WASHINGTON — Democrats in the House of Representatives unveiled a 1,000-page-plus health care-overhaul bill Tuesday that would levy a surtax on the wealthy in a bid to pay for the program without adding to the national debt.
The bill, which House committees will debate this week, would create a government program to compete with private insurance companies and would mandate coverage for all. House Democratic leaders wouldn't put a precise price tag on their plan nor say how they were going to pay for all of it.
One way that the tax-writing House Ways and Means Committee proposed: a surtax on wealthy Americans, individuals who earn $280,000 and up and couples who make $350,000 or more. The surtax would start at 1 percent, rise to 1.5 percent on those with incomes of more than $500,000 and increase to 5.4 percent on incomes of more than $1 million.
The surtax — on top of current income-tax rates — would raise around $550 billion over 10 years. In addition, almost as much would come from spending reductions in Medicare and Medicaid.
Congressional Republicans quickly pounced on the Democrats' plan as a massive tax hike that would choke small businesses.
"During a deep economic recession, it is criminal malpractice for Democrats to push a government takeover of health care and a new small-business tax that will destroy more American jobs," House Minority Leader John Boehner, R-Ohio, said in a statement.
Scott Hodge, the president of the nonprofit Tax Foundation, a Washington-based nonpartisan research center, called the surtax "economically stupid." He said it would affect about 1.5 million taxpayers, many of whom operated small businesses and paid individual taxes rather than corporate taxes.
The U.S. Chamber of Commerce also denounced the proposal, calling it a sure way "to kill the goose that lays the golden egg."
House Majority Leader Steny Hoyer, D-Md., expressed doubt that the surtax would have a huge impact on small businesses.
"I don't know many small-business men or women who are making themselves $280,000, so I am not sure that very many small businesses are going to be affected by this," Hoyer said. "But we are committed to paying for health care reform. The Senate is committed to paying for health care reform. . . . That is one option that has been proposed."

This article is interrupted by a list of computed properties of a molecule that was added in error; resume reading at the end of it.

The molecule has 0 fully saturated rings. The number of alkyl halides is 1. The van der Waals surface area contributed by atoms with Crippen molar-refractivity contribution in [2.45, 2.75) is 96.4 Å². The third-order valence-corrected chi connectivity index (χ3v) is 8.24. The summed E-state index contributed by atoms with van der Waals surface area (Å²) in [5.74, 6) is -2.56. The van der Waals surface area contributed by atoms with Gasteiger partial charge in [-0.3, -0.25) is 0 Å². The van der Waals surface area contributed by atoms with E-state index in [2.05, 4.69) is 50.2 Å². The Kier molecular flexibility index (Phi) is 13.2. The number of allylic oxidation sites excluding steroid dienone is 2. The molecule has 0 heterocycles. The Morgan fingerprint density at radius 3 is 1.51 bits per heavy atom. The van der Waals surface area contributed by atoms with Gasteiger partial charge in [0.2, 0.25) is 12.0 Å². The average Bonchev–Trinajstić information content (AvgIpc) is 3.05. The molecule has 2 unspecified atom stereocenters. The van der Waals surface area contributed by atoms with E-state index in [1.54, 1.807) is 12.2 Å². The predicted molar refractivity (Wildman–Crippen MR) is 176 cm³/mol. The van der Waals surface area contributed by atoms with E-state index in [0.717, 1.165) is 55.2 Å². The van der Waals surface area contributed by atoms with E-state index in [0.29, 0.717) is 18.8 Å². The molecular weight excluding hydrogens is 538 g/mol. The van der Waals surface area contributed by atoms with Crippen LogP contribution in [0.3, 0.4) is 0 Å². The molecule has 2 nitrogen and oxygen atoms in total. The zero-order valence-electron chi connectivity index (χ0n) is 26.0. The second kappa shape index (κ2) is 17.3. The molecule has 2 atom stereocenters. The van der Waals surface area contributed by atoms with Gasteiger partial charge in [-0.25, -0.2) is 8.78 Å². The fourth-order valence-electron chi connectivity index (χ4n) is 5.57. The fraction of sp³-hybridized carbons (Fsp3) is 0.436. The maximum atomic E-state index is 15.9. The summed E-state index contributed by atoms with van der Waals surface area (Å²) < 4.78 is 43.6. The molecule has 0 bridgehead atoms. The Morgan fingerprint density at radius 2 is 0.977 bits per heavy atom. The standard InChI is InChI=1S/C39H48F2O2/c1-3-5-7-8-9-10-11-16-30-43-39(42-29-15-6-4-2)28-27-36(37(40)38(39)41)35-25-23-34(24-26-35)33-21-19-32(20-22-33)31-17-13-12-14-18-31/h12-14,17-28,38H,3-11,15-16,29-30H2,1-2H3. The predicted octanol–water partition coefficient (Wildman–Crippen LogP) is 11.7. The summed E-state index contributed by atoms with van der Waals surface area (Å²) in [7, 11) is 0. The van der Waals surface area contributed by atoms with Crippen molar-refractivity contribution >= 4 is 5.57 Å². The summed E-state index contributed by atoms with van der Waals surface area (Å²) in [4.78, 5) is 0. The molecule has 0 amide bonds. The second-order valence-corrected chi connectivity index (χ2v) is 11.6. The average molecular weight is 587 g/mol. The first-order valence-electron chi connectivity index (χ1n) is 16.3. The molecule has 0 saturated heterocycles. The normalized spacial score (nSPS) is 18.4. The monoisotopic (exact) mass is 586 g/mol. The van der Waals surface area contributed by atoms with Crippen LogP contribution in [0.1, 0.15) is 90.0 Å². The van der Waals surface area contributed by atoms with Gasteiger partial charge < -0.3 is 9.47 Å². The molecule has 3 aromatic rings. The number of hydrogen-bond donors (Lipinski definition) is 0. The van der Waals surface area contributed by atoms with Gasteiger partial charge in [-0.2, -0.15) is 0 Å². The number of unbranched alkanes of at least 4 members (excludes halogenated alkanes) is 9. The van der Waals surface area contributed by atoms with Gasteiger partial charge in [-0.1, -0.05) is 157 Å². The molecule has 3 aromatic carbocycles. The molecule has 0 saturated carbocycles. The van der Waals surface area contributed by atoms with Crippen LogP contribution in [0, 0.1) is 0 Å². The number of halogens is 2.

Democratic leaders were fuzzy Tuesday on other financing options.
"We're committed to other ways of holding down the cost," said Rep. Henry Waxman, D-Calif., the chairman of the House Energy and Commerce Committee. "Having said that, we cannot hold down the cost sufficiently in health care to do all that we want to do, so we are going to increase revenue to help pay for this major reform."
President Barack Obama has implored the House and Senate to vote on health care overhaul legislation before their August recess, and House Democratic leaders said they intended to do so.
"We will work through some of the differences we have among the members, both Democrats and Republicans, with the objective that we will have a bill," Waxman said. "We cannot allow this issue to be delayed. We cannot put it off again. We cannot — quite frankly, cannot — go home for a recess unless the House and the Senate both pass bills to reform and restructure our health care system."
The bill's primary goal is to broaden health care coverage to almost 50 million Americans who don't have health insurance. It also aims to slow the rising cost of medical care and improve the effectiveness of the health care system.
"There will be no more co-pays or deductibles for preventative care; no more rate increases because of pre-existing conditions or because of your gender or where you happen to work," said Rep. George Miller, D-Calif., the chairman of the House Education and Labor Committee. "There will be an annual cap on your out-of-pocket expenses. Group rates will be available for individuals who have to purchase insurance for themselves. Guaranteed and affordable oral, hearing and vision care for our children. . . . Your choices will be protected and enhanced."
Obama praised the House effort Tuesday, proclaiming that it will fix "what's broken about our health care system" and will provide coverage to an estimated 97 percent of Americans.
The Senate is proceeding more slowly than the House is on health care, with rival bills moving through two committees.
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